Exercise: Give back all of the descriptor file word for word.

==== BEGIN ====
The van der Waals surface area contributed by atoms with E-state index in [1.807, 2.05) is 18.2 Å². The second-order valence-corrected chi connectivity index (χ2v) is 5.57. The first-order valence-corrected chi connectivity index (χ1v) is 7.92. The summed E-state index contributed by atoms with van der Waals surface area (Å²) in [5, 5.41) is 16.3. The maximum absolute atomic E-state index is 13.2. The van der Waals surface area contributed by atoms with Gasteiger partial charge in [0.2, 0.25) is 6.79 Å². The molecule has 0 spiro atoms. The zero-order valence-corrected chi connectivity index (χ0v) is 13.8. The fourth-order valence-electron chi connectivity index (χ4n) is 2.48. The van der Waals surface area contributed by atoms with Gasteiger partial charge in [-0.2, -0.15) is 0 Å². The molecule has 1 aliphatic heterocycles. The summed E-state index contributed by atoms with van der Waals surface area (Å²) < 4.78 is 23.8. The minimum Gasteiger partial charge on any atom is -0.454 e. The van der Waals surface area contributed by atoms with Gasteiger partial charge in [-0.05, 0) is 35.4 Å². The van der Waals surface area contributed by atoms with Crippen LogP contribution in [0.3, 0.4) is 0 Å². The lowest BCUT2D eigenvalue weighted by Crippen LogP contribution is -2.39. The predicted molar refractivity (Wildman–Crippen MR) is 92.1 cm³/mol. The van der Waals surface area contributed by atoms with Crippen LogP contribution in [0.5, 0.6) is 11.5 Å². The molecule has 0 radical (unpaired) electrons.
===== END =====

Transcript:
The van der Waals surface area contributed by atoms with E-state index in [1.807, 2.05) is 18.2 Å². The second-order valence-corrected chi connectivity index (χ2v) is 5.57. The first-order valence-corrected chi connectivity index (χ1v) is 7.92. The summed E-state index contributed by atoms with van der Waals surface area (Å²) in [5, 5.41) is 16.3. The maximum absolute atomic E-state index is 13.2. The van der Waals surface area contributed by atoms with Gasteiger partial charge in [0.2, 0.25) is 6.79 Å². The molecule has 0 spiro atoms. The zero-order valence-corrected chi connectivity index (χ0v) is 13.8. The fourth-order valence-electron chi connectivity index (χ4n) is 2.48. The van der Waals surface area contributed by atoms with Gasteiger partial charge in [-0.2, -0.15) is 0 Å². The molecule has 1 aliphatic heterocycles. The summed E-state index contributed by atoms with van der Waals surface area (Å²) < 4.78 is 23.8. The minimum Gasteiger partial charge on any atom is -0.454 e. The van der Waals surface area contributed by atoms with Gasteiger partial charge in [-0.05, 0) is 35.4 Å². The van der Waals surface area contributed by atoms with Crippen LogP contribution in [0.3, 0.4) is 0 Å². The lowest BCUT2D eigenvalue weighted by Crippen LogP contribution is -2.39. The predicted molar refractivity (Wildman–Crippen MR) is 92.1 cm³/mol. The van der Waals surface area contributed by atoms with Crippen LogP contribution in [0.5, 0.6) is 11.5 Å². The molecule has 0 radical (unpaired) electrons.